Classical Music Tells Stories

This week I’ve been introducing my new blog and I might finally be getting around to talking about some real classical music. I want to encourage you to listen to Camille Saint-Saens’ Carnival of the Animals. 

This classic is easy to enjoy for a lot of reasons, it’s light, it describes very specific things like lions, elephants, kangaroos, etc. Ultimately, it describes a world that we can understand and relate to. If you’ve ever been to a zoo you know the fascination with the exotic animals and that is what Saint-Saens was going for.

By the way, Camille Saint-Saens was a French composer who lived from 1835 - 1921. A lot of his music tells very specific stories, like Carnival of the Animals. Some might say that all music tells stories, but sometimes composers would go out of their way to write music that tells a story. It’s usually indicated by the title. A composition titled Symphony No. 1 doesn’t tell the audience much, but work titled Carnival of the Animals speaks loud and clear what the piece is about.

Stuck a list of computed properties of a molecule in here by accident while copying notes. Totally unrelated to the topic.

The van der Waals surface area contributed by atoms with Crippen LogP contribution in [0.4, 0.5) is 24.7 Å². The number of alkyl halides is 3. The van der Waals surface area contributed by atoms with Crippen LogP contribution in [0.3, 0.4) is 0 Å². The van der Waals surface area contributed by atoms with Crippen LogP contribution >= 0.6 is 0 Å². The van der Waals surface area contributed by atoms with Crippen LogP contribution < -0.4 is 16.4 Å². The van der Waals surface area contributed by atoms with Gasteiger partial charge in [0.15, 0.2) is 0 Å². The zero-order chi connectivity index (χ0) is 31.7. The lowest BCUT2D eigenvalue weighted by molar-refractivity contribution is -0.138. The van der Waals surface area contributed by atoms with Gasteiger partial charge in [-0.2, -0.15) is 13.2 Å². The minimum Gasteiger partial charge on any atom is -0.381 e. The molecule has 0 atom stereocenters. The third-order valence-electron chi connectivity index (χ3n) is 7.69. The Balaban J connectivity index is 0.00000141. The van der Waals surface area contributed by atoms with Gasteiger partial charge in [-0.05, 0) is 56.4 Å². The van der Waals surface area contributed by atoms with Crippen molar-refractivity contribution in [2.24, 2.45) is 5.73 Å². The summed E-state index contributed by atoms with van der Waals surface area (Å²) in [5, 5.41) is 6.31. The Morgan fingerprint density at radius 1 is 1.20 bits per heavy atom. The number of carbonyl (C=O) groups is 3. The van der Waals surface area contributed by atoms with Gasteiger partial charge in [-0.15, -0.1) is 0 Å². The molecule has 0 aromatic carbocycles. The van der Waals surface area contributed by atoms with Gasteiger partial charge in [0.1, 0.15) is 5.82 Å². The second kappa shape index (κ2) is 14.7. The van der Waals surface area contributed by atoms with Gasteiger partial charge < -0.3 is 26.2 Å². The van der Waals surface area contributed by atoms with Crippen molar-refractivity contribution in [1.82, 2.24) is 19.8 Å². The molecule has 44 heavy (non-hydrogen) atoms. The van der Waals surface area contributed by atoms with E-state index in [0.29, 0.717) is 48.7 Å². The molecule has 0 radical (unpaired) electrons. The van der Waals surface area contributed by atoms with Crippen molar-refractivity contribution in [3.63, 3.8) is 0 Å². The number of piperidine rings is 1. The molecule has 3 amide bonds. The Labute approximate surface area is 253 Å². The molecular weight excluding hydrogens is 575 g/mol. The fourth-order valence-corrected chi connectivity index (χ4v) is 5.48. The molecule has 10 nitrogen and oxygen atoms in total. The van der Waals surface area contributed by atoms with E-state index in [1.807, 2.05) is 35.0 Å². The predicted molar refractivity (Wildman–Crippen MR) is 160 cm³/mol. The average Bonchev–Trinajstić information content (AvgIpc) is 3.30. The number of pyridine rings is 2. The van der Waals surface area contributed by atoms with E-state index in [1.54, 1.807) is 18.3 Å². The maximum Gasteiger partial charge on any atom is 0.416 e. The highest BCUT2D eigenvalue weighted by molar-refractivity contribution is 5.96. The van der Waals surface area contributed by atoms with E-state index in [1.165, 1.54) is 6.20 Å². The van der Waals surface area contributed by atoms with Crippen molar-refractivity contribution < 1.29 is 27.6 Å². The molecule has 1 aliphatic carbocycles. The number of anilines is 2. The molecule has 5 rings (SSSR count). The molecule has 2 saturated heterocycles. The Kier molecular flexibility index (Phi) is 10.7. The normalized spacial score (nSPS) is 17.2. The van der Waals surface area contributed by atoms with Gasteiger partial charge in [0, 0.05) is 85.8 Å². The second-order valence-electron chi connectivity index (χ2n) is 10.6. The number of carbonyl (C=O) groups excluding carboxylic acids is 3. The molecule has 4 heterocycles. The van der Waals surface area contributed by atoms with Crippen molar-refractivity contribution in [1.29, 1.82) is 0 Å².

The different animals represented are, Lions, Hens and Roosters, Donkeys, Tortoises, Elephants, Kangaroos, Fish, a Cuckoo Bird, Other Birds, Fossils (which were a huge scientific discovery in the 1800s), and The Swan. There are also two movements intended as humorous. The first is, “Characters with Long Ears.” This is probably a reference to the music critics who didn’t like Saint-Saens’ tour through Germany he had just taken. Also, there is a movement called “The Pianists.” I think he is making a joke about piano students practicing scales.  We are savages, you know.

So today enjoy “Carnival of the Animals” with your kids. Be sure to tell them which movement is playing and imagine the ferocious lions, the graceful swan, and the lumbering elephant.